The structure of Li-NMC is dependent on multiple parameters such as the stoichiometry of the precursors, the synthesis method and the synthesis parameters. However, the Li-NMC has a layered structure. The structure follows the  α-NaFeO2 hexagonal structure, which crystallizes in the space group R-3m.[8] The crystal structure of LiNixMnyCozO(x,y,z=1/3) can be found in Figure 2, where oxygen is red, lithium is green, cobalt is blue, nickel is silver and manganese is pink. The unit cell is shown on the left without coordination polyhedra and on the right with them. For different stoichiometry the spheres indicating the transition metals will be colored accordingly. The crystal structure information can be found in detail in table 1. 

Figure 2: The crystal structure and coordination polyhedra of LiNixMnyCozO(x,y,z=1/3).  Red= oxygen, green= lithium, blue=cobalt, silver= nickel, pink=manganese. The figure was created based on Yin[9]using VESTA[10]by Freya Huck.

Table 1:  Summary of crystal structure of LiNixMnyCozO2 (x,y,z=1/3) with data taken from Yin et al. [9].

CompositionCrystal systemSpace groupUnit cell volume/Å3Lattice parameters/ÅLattice parameters/°Number of atoms in unit cellNumber of Polyhedra Atomic positionsCOD ID


R-3m (166)100.780




α = 90.00

β = 90.00

γ =120.00


0.975(1) Li in 3a

0.3333 Ni in 3b

0.309(1) Mn in 3b

0.3333 Co in 3b

1.000 O in 6c


Advantages & Disadvantages

Main advantage is the reduced cost  of Li-NMC batteries compared to LiCoO2 (LCO) batteries through the reduction of the cobalt content. Additionally Li-NMC-batteries have a high energy density, high capacities (sometimes higher than for LCO) at similar operation voltage. As mentioned before the stoichiometry can be readily adjusted which makes the material design variable. Because of the high energy density, the batteries are smaller and lighter than their competitors (LFP). However one of the main disadvantages compared to LFPs is that Li-NMCs have a lower thermal stability, making them less safe.[3]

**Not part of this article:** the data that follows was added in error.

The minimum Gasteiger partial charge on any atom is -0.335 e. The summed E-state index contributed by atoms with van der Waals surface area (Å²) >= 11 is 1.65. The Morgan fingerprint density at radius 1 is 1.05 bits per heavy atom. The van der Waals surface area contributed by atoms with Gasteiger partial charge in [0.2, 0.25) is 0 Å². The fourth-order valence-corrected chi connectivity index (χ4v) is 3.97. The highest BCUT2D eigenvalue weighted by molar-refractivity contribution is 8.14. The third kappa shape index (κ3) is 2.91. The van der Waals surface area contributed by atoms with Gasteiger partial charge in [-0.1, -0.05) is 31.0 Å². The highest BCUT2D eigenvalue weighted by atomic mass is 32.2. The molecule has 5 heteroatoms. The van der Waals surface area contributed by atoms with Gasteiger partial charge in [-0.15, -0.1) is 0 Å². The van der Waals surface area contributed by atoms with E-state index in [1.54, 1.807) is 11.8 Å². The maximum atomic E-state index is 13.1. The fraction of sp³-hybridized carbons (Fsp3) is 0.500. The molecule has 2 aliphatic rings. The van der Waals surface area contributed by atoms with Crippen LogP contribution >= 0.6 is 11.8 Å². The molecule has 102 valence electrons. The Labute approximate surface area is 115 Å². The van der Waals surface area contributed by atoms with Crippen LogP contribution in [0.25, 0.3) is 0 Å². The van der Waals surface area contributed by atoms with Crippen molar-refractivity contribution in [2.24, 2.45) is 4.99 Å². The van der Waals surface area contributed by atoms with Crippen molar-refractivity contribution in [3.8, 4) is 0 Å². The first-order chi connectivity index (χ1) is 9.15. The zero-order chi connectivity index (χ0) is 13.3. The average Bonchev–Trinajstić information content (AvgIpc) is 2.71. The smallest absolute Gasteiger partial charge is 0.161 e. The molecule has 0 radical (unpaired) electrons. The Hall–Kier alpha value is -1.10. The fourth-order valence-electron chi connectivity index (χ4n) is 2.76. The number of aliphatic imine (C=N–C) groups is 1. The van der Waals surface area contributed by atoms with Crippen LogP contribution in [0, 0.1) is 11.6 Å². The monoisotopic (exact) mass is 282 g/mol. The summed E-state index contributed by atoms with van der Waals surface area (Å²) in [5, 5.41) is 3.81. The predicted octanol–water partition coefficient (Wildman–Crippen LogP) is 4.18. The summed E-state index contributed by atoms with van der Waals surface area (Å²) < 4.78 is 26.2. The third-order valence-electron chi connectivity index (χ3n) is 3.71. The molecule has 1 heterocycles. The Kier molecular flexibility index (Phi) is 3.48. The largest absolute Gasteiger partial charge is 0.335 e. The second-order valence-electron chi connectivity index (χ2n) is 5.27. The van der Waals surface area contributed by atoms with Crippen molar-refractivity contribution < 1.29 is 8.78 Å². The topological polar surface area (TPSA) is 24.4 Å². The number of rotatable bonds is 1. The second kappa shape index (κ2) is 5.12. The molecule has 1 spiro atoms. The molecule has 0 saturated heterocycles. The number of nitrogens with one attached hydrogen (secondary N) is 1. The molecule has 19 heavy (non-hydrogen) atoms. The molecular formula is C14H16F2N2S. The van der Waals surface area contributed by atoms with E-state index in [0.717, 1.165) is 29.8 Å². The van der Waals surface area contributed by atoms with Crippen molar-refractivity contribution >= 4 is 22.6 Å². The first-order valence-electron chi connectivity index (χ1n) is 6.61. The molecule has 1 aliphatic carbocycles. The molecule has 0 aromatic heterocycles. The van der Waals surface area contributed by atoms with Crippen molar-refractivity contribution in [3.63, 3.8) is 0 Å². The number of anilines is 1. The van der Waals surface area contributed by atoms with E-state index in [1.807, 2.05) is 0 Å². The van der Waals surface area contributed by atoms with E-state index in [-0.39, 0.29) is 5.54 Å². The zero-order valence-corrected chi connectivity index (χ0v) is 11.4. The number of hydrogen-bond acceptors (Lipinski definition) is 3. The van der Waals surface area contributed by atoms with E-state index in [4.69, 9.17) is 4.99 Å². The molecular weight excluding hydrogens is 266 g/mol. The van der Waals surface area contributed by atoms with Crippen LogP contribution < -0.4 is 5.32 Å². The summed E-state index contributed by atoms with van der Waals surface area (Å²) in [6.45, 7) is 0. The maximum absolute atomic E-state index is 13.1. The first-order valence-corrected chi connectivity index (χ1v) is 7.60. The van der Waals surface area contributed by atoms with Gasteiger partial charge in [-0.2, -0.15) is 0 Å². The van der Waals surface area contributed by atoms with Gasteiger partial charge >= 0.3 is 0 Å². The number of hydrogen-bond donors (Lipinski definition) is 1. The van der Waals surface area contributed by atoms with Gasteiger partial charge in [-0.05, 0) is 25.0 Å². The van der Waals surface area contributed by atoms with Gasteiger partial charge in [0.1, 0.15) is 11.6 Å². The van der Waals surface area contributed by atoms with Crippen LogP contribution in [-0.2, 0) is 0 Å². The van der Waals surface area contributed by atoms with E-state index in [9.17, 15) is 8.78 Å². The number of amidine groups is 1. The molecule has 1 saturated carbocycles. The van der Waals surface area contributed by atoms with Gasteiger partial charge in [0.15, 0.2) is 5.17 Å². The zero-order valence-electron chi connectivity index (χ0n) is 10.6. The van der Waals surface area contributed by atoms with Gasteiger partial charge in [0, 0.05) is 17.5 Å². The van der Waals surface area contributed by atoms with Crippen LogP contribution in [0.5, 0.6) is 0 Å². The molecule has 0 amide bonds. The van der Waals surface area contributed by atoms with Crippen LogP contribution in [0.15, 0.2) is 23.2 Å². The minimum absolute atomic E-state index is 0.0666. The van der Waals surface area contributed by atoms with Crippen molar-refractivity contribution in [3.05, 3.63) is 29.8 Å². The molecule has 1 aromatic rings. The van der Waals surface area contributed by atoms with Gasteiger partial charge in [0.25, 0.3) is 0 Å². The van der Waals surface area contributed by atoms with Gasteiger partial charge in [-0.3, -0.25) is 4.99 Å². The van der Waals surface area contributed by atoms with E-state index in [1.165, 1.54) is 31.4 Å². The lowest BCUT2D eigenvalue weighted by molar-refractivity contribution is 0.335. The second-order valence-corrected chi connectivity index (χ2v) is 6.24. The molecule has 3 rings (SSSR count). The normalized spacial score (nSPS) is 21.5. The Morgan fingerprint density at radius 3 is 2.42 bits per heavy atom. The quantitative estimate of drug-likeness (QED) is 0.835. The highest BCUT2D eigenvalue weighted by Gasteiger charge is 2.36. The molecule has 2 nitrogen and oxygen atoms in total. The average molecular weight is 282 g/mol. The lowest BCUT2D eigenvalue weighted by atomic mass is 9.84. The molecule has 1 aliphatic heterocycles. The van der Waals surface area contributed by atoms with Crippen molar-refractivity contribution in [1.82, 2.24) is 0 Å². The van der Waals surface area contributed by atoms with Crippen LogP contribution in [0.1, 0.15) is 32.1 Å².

Li-NMC batteries are mainly used in electric vehicles on the western market because of their advantages. The main reason is the high energy density and good life span. In China different materials are used for batteries in vehicles (e.g. lithium iron phosphate (LFP)).[3] Li-NMC prismatic batteries with graphite as an anode are used in VW e-Golf. As a pouch cell they are used in the Chevrolet Bolt and Renault Zoe. In Tesla's utility storage products NMCs are used as well.[3]


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X. Zeng, M. Li, D. Abd El-Hady, W. Alshitari, A.S. Al-Bogami, J. Lu, K. Amine, Commercialization of Lithium Battery Technologies for Electric Vehicles. Adv. Energy Mater. 2019, 9, 1900161, (

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J. Piątek,  S. Afyon, T. M. Budnyak, S. Budnyk, M. H. Sipponen, A. Slabon, Sustainable Li‐ion batteries: chemistry and recycling,  Advanced Energy Materials 2021, 11, 2003456, (

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M. Malik, K. H. Chan, G. Azimi, Review on the synthesis of LiNixMnyCo1-x-yO2 (NMC) cathodes for lithium-ion batteries, Materials Today Energy, 2022,28, (

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A.M. Hashem, R.A. El-Tawil, M. Abutabl,A.E. Eid, Pristine and coated LiNi1/3Mn1/3Co1/3O2 as positive electrode materials for li-ion batteries, Research on Engineering Structures and Materials, 2015,1, 81,(